Clive Swift will be best remembered as the henpecked husband to Patricia Routledge’s painfully snobbish wife Hyacinth Bucket (“pronounced Bouquet!”) in Roy Clarke’s television hit Keeping Up Appearances from 1990 to 1995.
But he was also a committed stage actor, spending a decade with the Royal Shakespeare Company at the beginning of his career and later appearing with Routledge in Keith Waterhouse’s Mr and Mrs Nobody at the Greenwich Theatre in 1994. A co-founder of the Actors Centre, he was active in Equity politics and author of two well-received books on the craft of acting.
The son of a Liverpool furniture-retailer father, his interest in acting developed at Cambridge University where he read English. His peers in the Marlowe Society included Ian McKellen and Derek Jacobi, and his elder brother, David, was also to become an actor who found fame as news anchor Henry Davenport in TV newsroom satire Drop the Dead Donkey.
Swift made his professional debut in 1959 in JB Priestley’s Take the Fool Away at Nottingham Playhouse. The following year, Peter Hall invited him to join his fledgling RSC ensemble alongside the likes of Peggy Ashcroft, Peter O’Toole and Dorothy Tutin.
One of his first roles was as Sewerman in the premiere of John Whiting’s The Devils (1961) and he was seen alongside Vanessa Redgrave’s Imogen (Cymbeline, 1962), Paul Scofield’s King Lear (1962) and Macbeth (1967), and Ian Richardson’s Titus Andronicus (1967). Notable successes included Falstaff (The Merry Wives of Windsor, 1964) and a Parolles that was “brilliant and inventive” (The Stage) in All’s Well That Ends Well (1967).
He last appeared with the RSC as Brabantio to Willard White’s Othello and Ian McKellen’s Iago for director Trevor Nunn in 1989.
For Toby Robertson’s Prospect he was a memorable Caliban to Timothy West’s Prospero (The Tempest) in 1966, the same year playing Chichester Festival Theatre for the first time as Canton in George Colman and David Garrick’s The Clandestine Marriage.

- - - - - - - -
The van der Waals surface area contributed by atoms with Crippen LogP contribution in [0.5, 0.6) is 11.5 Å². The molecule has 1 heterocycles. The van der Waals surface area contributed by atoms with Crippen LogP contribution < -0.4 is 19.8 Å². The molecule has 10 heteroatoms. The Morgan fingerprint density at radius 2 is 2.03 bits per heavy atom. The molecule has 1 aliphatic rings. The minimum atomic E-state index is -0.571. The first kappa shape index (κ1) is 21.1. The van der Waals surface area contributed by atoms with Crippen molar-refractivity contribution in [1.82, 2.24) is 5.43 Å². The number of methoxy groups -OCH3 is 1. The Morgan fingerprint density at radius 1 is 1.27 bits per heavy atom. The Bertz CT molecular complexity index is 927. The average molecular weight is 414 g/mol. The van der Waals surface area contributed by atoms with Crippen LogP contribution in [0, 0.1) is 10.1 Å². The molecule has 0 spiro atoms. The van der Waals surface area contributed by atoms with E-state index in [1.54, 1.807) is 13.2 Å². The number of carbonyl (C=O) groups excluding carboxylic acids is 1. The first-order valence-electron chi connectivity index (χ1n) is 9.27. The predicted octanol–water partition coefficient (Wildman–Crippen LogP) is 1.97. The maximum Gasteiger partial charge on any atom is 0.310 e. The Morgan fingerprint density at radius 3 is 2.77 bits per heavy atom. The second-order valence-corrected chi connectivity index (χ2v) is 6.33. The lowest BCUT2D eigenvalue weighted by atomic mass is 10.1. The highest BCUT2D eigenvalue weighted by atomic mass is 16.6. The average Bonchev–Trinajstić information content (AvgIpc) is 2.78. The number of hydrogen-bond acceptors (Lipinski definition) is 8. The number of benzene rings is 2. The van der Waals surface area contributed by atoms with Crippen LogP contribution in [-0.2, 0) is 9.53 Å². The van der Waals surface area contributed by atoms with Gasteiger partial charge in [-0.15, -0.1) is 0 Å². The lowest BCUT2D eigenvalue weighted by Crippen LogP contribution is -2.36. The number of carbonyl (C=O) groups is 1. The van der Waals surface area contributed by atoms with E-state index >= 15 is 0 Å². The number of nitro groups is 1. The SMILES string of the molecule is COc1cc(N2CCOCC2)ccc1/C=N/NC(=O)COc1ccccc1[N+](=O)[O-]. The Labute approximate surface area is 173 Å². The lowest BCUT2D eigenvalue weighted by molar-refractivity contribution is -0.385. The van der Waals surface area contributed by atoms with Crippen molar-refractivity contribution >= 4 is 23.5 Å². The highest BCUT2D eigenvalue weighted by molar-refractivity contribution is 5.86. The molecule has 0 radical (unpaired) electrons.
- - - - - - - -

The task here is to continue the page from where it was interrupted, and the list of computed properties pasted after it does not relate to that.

Later Chichester appearances included a “funny, surprising and alive” Bob Acres in Richard Brinsley Sheridan’s The Rivals (1971), Jean Anouilh’s Dear Brutus (transferring to the Piccadilly Theatre, 1971) and Terry Johnson’s Hysteria (2000).
Swift scored a personal success as The Young Churchill, a documentary portrait of the politician, at the Duchess Theatre in 1969. A decade later, his idea about a brass band in a small Midlands town prompted Peter Buckman’s All Together Now, in which he was seen as the instigator of the band at the Leicester Haymarket.
Among his other significant stage credits were Colin Welland’s comprehensive school drama Roll on Four O’Clock (Lyric Hammersmith, 1981), Martin Sherman’s Messiah, directed by Richard Eyre (Hampstead Theatre, 1982), Howard Brenton’s The Genius (Royal Court, 1983) and Arthur Miller’s adaptation of Ibsen’s An Enemy of the People (Young Vic and Playhouse Theatre, 1988).
A familiar voice on radio drama, notable roles included Willie to Geraldine McEwan’s Winnie in Samuel Beckett’s Happy Days and Hitler’s step-brother in Marcy Kahan’s Everybody Comes to Schicklgruber’s in 1996, and faded philosophy professor Marvin in Arnold Wesker’s The Rocking Horse Kid, marking the 75th anniversary of the BBC World Service, in 2007.
With more than 110 screen credits, Swift was a familiar face on television and film, having made his small-screen debut in Peter Hall’s 1961 production of Jean Giraudoux’s Ondine. His swansong was a 2017 episode of Midsomer Murders.
In the late 1970s, he served as secretary to the campaign that led to the creation of the Actors Centre in 1978 and was active in Equity throughout his career. He also taught and directed at LAMDA.
He published two books: The Job of Acting (1976) and The Performing World of the Actor (1981).
Clive Walter Swift was born on February 9, 1936 and died on February 1, aged 82. He was married to the novelist Margaret Drabble from 1960-75 and is survived by their two sons.